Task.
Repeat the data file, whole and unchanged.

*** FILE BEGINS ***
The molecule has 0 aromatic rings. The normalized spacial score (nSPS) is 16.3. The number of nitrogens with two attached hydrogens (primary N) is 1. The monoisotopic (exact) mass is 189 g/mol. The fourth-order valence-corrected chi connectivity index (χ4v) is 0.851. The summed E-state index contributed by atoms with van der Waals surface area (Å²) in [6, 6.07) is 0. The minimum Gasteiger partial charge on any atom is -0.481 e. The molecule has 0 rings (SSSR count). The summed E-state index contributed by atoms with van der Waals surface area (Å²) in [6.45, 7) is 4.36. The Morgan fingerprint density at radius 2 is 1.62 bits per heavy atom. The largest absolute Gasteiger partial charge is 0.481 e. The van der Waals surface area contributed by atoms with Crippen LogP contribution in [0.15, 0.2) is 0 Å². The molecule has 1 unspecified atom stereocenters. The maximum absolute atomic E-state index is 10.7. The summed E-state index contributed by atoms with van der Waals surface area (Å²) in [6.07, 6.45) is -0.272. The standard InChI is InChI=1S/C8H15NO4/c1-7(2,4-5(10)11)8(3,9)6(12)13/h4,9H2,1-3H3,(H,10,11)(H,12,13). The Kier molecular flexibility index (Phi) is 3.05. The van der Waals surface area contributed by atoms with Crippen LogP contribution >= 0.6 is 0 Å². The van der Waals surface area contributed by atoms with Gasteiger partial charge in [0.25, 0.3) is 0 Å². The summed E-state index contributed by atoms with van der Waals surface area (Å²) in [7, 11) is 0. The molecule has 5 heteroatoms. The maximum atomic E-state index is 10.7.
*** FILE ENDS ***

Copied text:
The molecule has 0 aromatic rings. The normalized spacial score (nSPS) is 16.3. The number of nitrogens with two attached hydrogens (primary N) is 1. The monoisotopic (exact) mass is 189 g/mol. The fourth-order valence-corrected chi connectivity index (χ4v) is 0.851. The summed E-state index contributed by atoms with van der Waals surface area (Å²) in [6, 6.07) is 0. The minimum Gasteiger partial charge on any atom is -0.481 e. The molecule has 0 rings (SSSR count). The summed E-state index contributed by atoms with van der Waals surface area (Å²) in [6.45, 7) is 4.36. The Morgan fingerprint density at radius 2 is 1.62 bits per heavy atom. The largest absolute Gasteiger partial charge is 0.481 e. The van der Waals surface area contributed by atoms with Crippen LogP contribution in [0.15, 0.2) is 0 Å². The molecule has 1 unspecified atom stereocenters. The maximum absolute atomic E-state index is 10.7. The summed E-state index contributed by atoms with van der Waals surface area (Å²) in [6.07, 6.45) is -0.272. The standard InChI is InChI=1S/C8H15NO4/c1-7(2,4-5(10)11)8(3,9)6(12)13/h4,9H2,1-3H3,(H,10,11)(H,12,13). The Kier molecular flexibility index (Phi) is 3.05. The van der Waals surface area contributed by atoms with Crippen LogP contribution >= 0.6 is 0 Å². The van der Waals surface area contributed by atoms with Gasteiger partial charge in [0.25, 0.3) is 0 Å². The summed E-state index contributed by atoms with van der Waals surface area (Å²) in [7, 11) is 0. The molecule has 5 heteroatoms. The maximum atomic E-state index is 10.7.